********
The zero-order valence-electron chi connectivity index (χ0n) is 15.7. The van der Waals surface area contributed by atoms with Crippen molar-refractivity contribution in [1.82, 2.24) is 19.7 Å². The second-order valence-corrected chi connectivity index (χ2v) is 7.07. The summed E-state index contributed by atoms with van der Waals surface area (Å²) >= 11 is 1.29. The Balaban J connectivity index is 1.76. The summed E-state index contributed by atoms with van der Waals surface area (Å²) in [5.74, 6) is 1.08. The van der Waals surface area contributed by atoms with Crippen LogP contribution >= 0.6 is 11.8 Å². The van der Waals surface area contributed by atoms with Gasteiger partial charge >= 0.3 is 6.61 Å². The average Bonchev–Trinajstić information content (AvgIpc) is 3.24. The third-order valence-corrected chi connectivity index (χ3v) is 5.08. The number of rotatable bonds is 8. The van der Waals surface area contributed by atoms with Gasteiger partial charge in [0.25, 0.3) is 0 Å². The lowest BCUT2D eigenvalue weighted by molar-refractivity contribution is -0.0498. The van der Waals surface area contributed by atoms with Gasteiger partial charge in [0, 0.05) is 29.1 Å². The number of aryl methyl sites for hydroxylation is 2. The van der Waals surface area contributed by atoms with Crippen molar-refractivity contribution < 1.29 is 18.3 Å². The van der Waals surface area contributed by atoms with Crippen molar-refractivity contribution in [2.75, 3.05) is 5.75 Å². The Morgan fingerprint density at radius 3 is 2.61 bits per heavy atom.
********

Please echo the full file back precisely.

The zero-order valence-electron chi connectivity index (χ0n) is 15.7. The van der Waals surface area contributed by atoms with Crippen molar-refractivity contribution in [1.82, 2.24) is 19.7 Å². The second-order valence-corrected chi connectivity index (χ2v) is 7.07. The summed E-state index contributed by atoms with van der Waals surface area (Å²) >= 11 is 1.29. The Balaban J connectivity index is 1.76. The summed E-state index contributed by atoms with van der Waals surface area (Å²) in [5.74, 6) is 1.08. The van der Waals surface area contributed by atoms with Crippen LogP contribution >= 0.6 is 11.8 Å². The van der Waals surface area contributed by atoms with Gasteiger partial charge >= 0.3 is 6.61 Å². The average Bonchev–Trinajstić information content (AvgIpc) is 3.24. The third-order valence-corrected chi connectivity index (χ3v) is 5.08. The number of rotatable bonds is 8. The van der Waals surface area contributed by atoms with Gasteiger partial charge in [0.25, 0.3) is 0 Å². The lowest BCUT2D eigenvalue weighted by molar-refractivity contribution is -0.0498. The van der Waals surface area contributed by atoms with Gasteiger partial charge in [0, 0.05) is 29.1 Å². The number of aryl methyl sites for hydroxylation is 2. The van der Waals surface area contributed by atoms with Crippen molar-refractivity contribution < 1.29 is 18.3 Å². The van der Waals surface area contributed by atoms with Crippen molar-refractivity contribution in [2.75, 3.05) is 5.75 Å². The Morgan fingerprint density at radius 3 is 2.61 bits per heavy atom.